Opinion: Carolina Critic

No. 136: Moneyball Reveals Beane

• Michael Lewis; Moneyball: The Art of Winning an Unfair Game; W.W. Norton & Company, 2003, 288pp., $24.95

As I write this review, the uproar persists over Manager Grady Little’s ill-advised decision to leave tiring Red Sox starter Pedro Martinez in Game 7 of the American League Championship Series. Bostonians’ simmering frustration boiled over into full-throated rage after the Sawx (New England vernacular) once again blew a late lead at the hands of the New York Yankees. The genial Little, who lives in North Carolina, bore the brunt and lost his job.

Perhaps not quite paralleled, but similarly vitriolic, was the anger aimed at the Oakland Athletics, who for the last three years made the playoffs but didn’t win a series. This year they lost three games in a row and the division series after holding a 2-0 lead against…yep, the Red Sox.

Instead of the manager, though, in the A’s case the harsh criticism walloped General Manager Billy Beane.

The reasons were twofold. First, Oakland over the last few years has developed a choker reputation in the postseason, and this year choked at the hands of the world’s foremost chokers!

Second, the media has fawned over Beane because of his brilliance in assembling playoff-caliber teams with one of the lowest annual player payrolls.

The plaudits reached their pinnacle with the publication of Michael Lewis’s Moneyball earlier this year. Since then envy and resentment have created a backlash against Beane, especially from other general managers, but also from the media that once pedestaled him.

Lewis, a curious baseball fan with a business writing background, sought to find out why “one of the poorest teams in baseball, the Oakland Athletics, [won] so many games.” Unprecedented access to the team enabled him to uncover the answer, which is now (finally) reforming the game.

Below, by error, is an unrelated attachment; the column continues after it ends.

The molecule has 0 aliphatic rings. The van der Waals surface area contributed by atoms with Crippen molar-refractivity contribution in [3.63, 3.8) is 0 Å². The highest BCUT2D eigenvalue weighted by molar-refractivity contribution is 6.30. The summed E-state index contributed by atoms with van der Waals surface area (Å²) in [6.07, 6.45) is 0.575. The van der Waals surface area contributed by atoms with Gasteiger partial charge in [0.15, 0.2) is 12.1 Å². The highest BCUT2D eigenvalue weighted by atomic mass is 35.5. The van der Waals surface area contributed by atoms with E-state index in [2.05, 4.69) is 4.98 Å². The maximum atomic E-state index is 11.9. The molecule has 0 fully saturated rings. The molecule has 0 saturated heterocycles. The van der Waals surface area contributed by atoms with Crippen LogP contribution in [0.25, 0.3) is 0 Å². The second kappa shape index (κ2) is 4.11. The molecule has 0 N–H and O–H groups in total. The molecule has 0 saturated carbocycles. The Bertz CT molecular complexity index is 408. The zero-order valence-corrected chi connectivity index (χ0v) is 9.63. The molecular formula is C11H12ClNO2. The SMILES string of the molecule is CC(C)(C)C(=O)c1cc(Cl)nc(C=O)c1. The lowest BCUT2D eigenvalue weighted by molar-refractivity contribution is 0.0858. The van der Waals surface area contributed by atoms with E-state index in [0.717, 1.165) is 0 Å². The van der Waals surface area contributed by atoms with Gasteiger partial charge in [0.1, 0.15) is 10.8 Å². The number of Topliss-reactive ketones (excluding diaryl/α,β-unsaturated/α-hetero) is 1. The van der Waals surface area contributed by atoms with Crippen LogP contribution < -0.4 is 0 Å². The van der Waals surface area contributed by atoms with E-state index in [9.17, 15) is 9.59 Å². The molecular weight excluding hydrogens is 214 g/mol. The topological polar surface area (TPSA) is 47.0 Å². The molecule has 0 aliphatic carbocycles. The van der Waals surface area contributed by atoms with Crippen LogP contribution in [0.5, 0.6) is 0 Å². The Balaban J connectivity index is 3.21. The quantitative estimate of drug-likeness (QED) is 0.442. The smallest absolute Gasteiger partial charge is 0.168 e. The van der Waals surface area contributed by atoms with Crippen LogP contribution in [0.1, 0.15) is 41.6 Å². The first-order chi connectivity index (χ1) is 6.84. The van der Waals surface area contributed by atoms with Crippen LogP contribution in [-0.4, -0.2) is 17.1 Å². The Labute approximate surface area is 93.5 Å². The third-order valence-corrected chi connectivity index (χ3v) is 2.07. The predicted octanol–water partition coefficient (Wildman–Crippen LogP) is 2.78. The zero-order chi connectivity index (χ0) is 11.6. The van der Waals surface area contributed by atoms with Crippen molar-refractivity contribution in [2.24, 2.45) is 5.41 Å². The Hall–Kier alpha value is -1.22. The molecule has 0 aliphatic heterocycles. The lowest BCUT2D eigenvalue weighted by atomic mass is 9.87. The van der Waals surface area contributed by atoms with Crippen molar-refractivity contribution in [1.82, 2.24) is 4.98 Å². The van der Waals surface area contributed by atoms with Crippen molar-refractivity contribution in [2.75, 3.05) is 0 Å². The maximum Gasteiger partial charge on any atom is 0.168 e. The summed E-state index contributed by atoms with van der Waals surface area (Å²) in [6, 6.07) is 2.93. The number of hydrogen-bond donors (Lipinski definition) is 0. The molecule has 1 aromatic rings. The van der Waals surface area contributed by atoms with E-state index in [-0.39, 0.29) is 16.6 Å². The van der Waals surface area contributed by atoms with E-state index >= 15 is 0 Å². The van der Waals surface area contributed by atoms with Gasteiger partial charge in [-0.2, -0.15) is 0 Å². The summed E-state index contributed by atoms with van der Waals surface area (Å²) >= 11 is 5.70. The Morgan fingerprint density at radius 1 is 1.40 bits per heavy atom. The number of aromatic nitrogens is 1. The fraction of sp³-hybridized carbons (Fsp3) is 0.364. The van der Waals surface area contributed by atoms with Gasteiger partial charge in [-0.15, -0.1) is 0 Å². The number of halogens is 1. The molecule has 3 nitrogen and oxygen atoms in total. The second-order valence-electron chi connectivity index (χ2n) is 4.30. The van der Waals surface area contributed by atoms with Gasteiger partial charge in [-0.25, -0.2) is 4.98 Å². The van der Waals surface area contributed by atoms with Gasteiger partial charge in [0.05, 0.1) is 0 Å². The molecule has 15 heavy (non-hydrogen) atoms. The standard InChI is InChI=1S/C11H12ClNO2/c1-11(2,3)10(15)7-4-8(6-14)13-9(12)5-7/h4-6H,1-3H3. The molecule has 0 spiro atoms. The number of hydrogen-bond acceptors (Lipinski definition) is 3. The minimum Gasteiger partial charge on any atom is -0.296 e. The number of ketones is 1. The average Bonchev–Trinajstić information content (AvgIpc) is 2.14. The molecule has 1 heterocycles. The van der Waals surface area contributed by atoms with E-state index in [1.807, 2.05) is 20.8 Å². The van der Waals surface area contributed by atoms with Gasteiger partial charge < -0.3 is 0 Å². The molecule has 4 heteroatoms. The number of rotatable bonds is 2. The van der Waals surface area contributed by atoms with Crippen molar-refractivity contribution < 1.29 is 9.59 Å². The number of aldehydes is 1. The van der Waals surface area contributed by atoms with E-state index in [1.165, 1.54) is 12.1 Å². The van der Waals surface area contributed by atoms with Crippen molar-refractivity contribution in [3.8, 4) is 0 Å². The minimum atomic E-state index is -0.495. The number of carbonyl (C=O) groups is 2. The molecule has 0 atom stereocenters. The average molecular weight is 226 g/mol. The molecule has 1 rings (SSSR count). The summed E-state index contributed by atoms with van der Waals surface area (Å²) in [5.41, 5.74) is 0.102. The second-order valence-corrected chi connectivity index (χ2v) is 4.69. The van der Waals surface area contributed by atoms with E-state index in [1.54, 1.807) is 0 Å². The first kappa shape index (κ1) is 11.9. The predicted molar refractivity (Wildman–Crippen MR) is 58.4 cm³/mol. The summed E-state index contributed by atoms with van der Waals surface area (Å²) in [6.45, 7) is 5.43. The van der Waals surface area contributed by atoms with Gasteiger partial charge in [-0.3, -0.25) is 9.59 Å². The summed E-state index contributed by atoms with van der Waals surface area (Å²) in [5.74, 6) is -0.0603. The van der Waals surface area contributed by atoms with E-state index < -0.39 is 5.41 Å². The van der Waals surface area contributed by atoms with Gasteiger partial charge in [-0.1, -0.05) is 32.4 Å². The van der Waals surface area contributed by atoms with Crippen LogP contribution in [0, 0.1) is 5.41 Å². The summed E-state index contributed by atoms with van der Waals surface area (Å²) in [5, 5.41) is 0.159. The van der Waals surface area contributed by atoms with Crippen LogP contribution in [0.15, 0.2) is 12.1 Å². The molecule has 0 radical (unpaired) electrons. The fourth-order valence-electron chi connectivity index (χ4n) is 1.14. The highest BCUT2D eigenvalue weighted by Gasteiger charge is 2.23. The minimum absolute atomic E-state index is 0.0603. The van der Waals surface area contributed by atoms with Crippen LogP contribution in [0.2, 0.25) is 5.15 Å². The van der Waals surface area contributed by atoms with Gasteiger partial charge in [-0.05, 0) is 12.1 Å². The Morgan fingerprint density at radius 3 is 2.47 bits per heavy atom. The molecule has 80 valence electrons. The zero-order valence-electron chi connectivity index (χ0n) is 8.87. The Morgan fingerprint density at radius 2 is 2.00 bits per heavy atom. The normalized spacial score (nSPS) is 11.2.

The revolution, the brainchild of statistician Bill James, is embodied in Beane. In 1977 James self-published his first Baseball Abstract book, which preached to an unwelcoming establishment a more logical way of digesting player statistics. He issued annual compilations of his quirky, but useful, findings until 1988.

As time passed James gained a wider audience, albeit not the one he wanted. His company, STATS Inc., where he served as creative director, became the source of so many “how did they know that” ESPN factoids. But the brainpower failed to infiltrate the game itself.

“The Jamesian movement set the table for the geeks to rush in and take over the general management of the game,” Lewis writes. “What was happening to capitalism should have happened to baseball: the technical man with his analytical magic should have risen to prominence in baseball management, just as he was rising to prominence on, say, Wall Street.”

Enter Beane, who became the A’s general manager in 1997. Physically talented but mentally apathetic as a ballplayer, Beane is intense and competitive as a general manager. His persuasiveness and adoption of Jamesian principles, combined with his drive, overcome the shortcomings in the Athletics’ payroll budget.

Beane also cares little about traditional statistics such as batting average and home runs, instead favoring slugging percentage and on-base percentage.

Still Beane’s success, despite postseason failures, cannot be disputed. Owners now see that victory is attainable without spending a fortune, and the game is experiencing a market correction.

Trends show the rest of baseball is getting it. Moneyball, with a gleeful smugness, shows how Billy Beane got it long ago.